- 56% of UK adults have received or know someone who has received a suspicious communication in the last 12 months
- “Phishing” communications account for 57% of scam communications
- Crypto scams represent around 1 in 6 scams received
More than half of UK adults (56%) have or know someone who has received a suspicious communication in the last 12 months according to research from Canada Life today1. This equates to 29.6m people across the UK.
The majority of these cases can be described as “phishing scams” (57%), when a fraudster attempts to imitate a legitimate company or person to secure important information from the victim. Crypto scams are also becoming worryingly common, with around 1 in 6 reporting they or someone they know has received one in the last 12 months.
Scammers are mainly relying on email (65%), although over two fifths (46%) were via a text message and about two fifths (38%) via a cold call.
When asked specifically about pension scams a fifth of UK adults (22%) said they had been approached by phone, text or email offering free pension advice (or a free pensions review, investment opportunities or a tax refund) in the last 3 months, up from 19% when this was previously asked in October 2020.
Victims are getting younger – and losing more
About a fifth (21%) fell victim to the scam (either themselves or someone they know did). This rises to just under two fifths (39%) amongst those aged 18-34 years old. The average amount of money lost to the scams was almost £300 (£294) – rising to almost £450 (£448.50) amongst younger people.
Amongst those that fell victim, or knew someone who had, many cite a negative impact on mental health and attitudes towards others because of it:
▪ Falling victim to scams can take a toll on your mental wellbeing 83%
▪ Feel foolish for falling for it 63%
▪ Their trust in people has completely gone 49%.
Additionally, many victims express little hope in getting money back from a scam (59%).
Over two fifths (43%) of UK adults have become increasingly worried about scams, whilst a third (34%) say they don’t know what services they can use to help protect themselves against this. A similar proportion (32%) don’t know how to prevent fraudsters / scams from targeting them, and about three in ten (29%) wouldn’t know who to contact if they were scammed.
Andrew Tully, technical director at Canada Life:
“Aspiring fraudsters will stop at nothing to separate innocent people from their hard-earned cash, sometimes using incredibly manipulative and sophisticated techniques which can easily catch you at an unguarded moment.
“Falling prey to a scam can be utterly devastating, not only for the individual involved but also for their family and friends. Futures and livelihoods can be snatched away in the blink of an eye so it’s essential we work harder as an industry to highlight where help and support can be found. Improved education on how to spot a scam and where to report them will also be essential if we are stand any hope in surmounting this scamming Everest.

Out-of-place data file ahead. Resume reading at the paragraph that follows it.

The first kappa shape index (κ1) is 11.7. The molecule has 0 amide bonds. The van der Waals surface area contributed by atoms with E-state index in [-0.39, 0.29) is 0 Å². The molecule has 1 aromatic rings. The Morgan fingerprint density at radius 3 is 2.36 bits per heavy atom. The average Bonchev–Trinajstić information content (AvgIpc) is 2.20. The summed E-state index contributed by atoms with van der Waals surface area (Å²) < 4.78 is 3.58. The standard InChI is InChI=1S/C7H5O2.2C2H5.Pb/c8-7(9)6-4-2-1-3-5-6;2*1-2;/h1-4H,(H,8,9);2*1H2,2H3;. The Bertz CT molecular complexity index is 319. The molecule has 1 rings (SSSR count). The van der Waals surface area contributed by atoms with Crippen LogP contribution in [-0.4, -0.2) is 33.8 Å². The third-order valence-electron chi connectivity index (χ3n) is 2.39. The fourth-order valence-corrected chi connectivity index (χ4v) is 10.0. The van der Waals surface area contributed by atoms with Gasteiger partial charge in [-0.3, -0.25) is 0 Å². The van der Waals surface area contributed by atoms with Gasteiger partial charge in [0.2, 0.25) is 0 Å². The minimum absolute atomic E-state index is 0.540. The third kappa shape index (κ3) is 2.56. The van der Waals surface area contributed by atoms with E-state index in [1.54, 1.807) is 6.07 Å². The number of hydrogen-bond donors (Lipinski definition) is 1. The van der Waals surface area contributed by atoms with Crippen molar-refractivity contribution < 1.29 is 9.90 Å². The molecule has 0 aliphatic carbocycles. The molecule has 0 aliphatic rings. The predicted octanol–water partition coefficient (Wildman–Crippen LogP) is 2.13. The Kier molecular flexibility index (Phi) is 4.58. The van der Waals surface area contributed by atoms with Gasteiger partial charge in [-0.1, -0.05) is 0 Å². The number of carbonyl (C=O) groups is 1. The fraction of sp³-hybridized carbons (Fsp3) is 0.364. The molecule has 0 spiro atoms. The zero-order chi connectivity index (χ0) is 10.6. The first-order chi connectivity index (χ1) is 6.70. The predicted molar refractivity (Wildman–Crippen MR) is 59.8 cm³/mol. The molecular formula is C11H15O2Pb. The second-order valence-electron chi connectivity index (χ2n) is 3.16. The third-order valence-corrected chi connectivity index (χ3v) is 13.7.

“With families trying to make ends meet as the cost of living grows, an offer of money or easy access to your pension early might seem the perfect opportunity to dig yourself out of trouble - at face value. Sadly it’s highly likely it will be scammers, so be aware and follow the simple rule of thumb - if it appears too good to be true, it inevitably is. Simply walk away, hang up, or delete the email or text.”
Tips to help avoid financial scams
- If you receive an offer to help you access your pension savings before age 55. It is only possible to do this in rare situations, for example if you are very ill, so always check with your pension provider before making any decisions.
- Warnings that the deal is limited and you must act now. This is a pressure tactic, and making any financial decisions should not be done under pressure.
- HMRC will never contact you by email, phone or text informing you of a tax refund, so simply delete or ignore any contact made this way – HMRC will only contact you via post.
- You are discouraged from seeking professional financial advice or talking to Pension Wise or The Money and Pensions Service..
- Sign up for Action Fraud Alert, a free service provided by the National Fraud Intelligence Bureau. The service alerts about new types of crime or those which are increasing in their severity. If you sign up you will receive those alerts which are relevant to you. https://www.actionfraud.police.uk/sign-up-for-action-fraud-alert
- Contact by somebody who is not on the Financial Conduct Authority (FCA) Register. The Register is a public record of all the regulated firms and individuals in the financial services industry, including retirement income providers and investment companies https://register.fca.org.uk/
- A recommendation to take a large amount of money, or your whole pension pot, in a lump sum and invest it elsewhere, for example in overseas property, forestry, car parking or storage units. And be very wary of unsolicited offers of ‘amazing investment returns’
- Seek professional financial advice. A regulated financial adviser would be able to explain the rules and tax implications of different options and help you make the best choices for your personal circumstances, so be very suspicious if this is discouraged.
- There can be significant tax implications if you choose to cash in your pension in one go, so check the tax position before you make any decisions. Tax calculators are available online including: https://www.canadalife.co.uk/tools/pension-tax-calculator
- Check www.fca.org.uk/scamsmart for known scams and use the tools to help identify a potential scam
1 Opinium research of 2,000 UK adults, 5-8 April 2022